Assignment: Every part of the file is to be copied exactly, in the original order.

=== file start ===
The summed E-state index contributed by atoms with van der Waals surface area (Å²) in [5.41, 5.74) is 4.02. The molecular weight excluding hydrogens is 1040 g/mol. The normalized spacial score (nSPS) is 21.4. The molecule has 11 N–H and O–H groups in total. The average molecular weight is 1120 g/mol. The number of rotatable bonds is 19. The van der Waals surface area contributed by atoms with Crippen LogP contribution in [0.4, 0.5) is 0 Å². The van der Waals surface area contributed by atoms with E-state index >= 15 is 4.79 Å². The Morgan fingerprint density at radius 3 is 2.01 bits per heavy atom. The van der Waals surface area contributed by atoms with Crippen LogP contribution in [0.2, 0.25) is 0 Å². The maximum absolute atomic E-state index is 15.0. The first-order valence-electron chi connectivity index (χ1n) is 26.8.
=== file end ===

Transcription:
The summed E-state index contributed by atoms with van der Waals surface area (Å²) in [5.41, 5.74) is 4.02. The molecular weight excluding hydrogens is 1040 g/mol. The normalized spacial score (nSPS) is 21.4. The molecule has 11 N–H and O–H groups in total. The average molecular weight is 1120 g/mol. The number of rotatable bonds is 19. The van der Waals surface area contributed by atoms with Crippen LogP contribution in [0.4, 0.5) is 0 Å². The van der Waals surface area contributed by atoms with E-state index >= 15 is 4.79 Å². The Morgan fingerprint density at radius 3 is 2.01 bits per heavy atom. The van der Waals surface area contributed by atoms with Crippen LogP contribution in [0.2, 0.25) is 0 Å². The maximum absolute atomic E-state index is 15.0. The first-order valence-electron chi connectivity index (χ1n) is 26.8.